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Riots in Myanmar put US on the spot
Publication Date : 14-07-2014
A visit to Myanmar next month by United States Secretary of State John Kerry is set to pose a diplomatic challenge, as scepticism rises in Congress over Washington's embrace of Naypyitaw's democratic transition.
The trip will precede President Barack Obama's own visit to Myanmar in November.
Rampages by Buddhist right-wingers against minority Muslims - and the recent interrogation and detention of journalists - have soured hopes for Myanmar's transition and reforms.
Calls are emerging from Congress for Kerry to roll back part of the red carpet extended to Myanmar's quasi-civilian government - for example, Washington has lifted various sanctions and initiated limited military-to-military cooperation.
The concerns are real, but analysts point out that the dissent in Congress reflects a Republican political agenda aimed at tarnishing what Obama considers a foreign policy success.
Last Wednesday, Republican Ed Royce, who chairs the House Foreign Affairs Committee, called for measures against President Thein Sein's government, including visa bans on those involved in violence against the Muslim Rohingya minority, an end to the budding military cooperation and the reimposition of sanctions.
"It is time that we take off the rose-coloured glasses and see the situation in Burma for what it is," Royce said. "We cannot continue to lavish more incentives on the government of Burma in hopes that it will do the right thing."
His comments came soon after Mandalay was rocked by four days of anti-Muslim riots that left many injured and two dead - a Muslim and a Buddhist - before security forces regained control.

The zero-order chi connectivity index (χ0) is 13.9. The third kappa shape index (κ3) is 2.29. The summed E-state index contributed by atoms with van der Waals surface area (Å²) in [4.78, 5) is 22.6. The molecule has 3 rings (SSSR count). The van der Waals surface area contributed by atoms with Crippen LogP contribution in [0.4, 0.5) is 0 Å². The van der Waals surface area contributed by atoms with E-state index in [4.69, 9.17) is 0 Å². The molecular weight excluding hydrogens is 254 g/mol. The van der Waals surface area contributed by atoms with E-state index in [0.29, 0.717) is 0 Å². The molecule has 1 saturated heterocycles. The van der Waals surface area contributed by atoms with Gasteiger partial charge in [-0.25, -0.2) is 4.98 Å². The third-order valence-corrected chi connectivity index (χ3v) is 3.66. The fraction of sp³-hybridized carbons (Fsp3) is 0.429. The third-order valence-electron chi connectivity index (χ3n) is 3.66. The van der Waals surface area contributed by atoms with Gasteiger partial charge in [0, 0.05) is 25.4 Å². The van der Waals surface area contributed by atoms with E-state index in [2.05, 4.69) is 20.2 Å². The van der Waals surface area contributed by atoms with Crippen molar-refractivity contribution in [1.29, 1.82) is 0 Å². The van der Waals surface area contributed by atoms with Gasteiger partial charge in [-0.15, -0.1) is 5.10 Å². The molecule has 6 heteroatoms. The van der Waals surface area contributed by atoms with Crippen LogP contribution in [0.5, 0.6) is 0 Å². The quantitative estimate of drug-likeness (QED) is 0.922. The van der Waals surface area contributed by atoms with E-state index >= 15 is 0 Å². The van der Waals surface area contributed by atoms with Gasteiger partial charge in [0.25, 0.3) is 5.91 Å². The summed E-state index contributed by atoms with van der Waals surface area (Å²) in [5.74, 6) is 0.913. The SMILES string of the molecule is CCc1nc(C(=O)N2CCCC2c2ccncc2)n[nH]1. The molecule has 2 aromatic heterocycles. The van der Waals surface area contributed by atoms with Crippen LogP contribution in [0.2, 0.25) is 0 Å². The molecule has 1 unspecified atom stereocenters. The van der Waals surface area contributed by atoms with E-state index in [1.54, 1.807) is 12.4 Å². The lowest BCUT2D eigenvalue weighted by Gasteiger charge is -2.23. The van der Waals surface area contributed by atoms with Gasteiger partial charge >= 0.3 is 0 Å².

In the past two years, organised anti-Muslim violence stoked by the Buddhist right-wing 969 Movement has left many dead, mostly Muslims.
It has driven nearly 140,000 Rohingyas in Rakhine state from their homes and communities into squalid refugee camps.
President Thein Sein has repeatedly condemned the violence, and vowed to prosecute those responsible. But in practice, there seems to be no attempt to curb more vocal symbols of the resurgent Buddhist nationalist movement - such as Mandalay-based monk U Wirathu.
Critics say the government is in effect complicit, in part because it shares wide cultural prejudice against Muslims. Even opposition leader Aung San Suu Kyi has been ambiguous on the issue.
Analysts say the government fears that moving against Buddhist nationalists could prompt monks to turn against it. Likewise, Suu Kyi cannot risk antagonising her Buddhist voter base by standing up for the rights of Muslims.
The Obama administration has acknowledged the nascent nature of the transition and continuing concerns over human rights abuses. But diplomats and analysts say that taking punitive diplomatic actions against Myanmar over these issues would be of little or no help.
A Myanmar-based European diplomat told The Straits Times: "If you want to effect change, you must bring the most isolated and conservative people closer. The military-to-military engagement is the single most promising approach."
Noting the "flurry of negative comments from the US", Derek Tonkin, former British ambassador to Thailand and noted Burma expert, wrote on his Network Myanmar website that there was cause for concern over issues related to the Rohingya and planned legislation restricting interfaith relations.
But the concern being expressed in Congress was really "a Republican campaign to deny the administration any political kudos for what the latter claims to have been a foreign policy success".
Kerry will have to find common ground in Myanmar, while addressing concerns in Washington, even if many are politically driven.
Analysts have urged the US to keep an eye on the big picture.
In an e-mail, Yangon-based Richard Horsey, an independent consultant and a former top United Nations official in Myanmar, wrote that developments there were "hardly surprising in a country emerging from five decades of authoritarianism, civil war and economic malaise".
Even so, he maintained: "There is no question that Myanmar remains a fundamentally more open and liberal place than it was three years ago."
For a country like Myanmar, the path of reform would be "bumpy and winding", he said. "Expectations must remain high regarding Myanmar, and scrutiny maintained, but with a sense of realism about what is realistically achievable."
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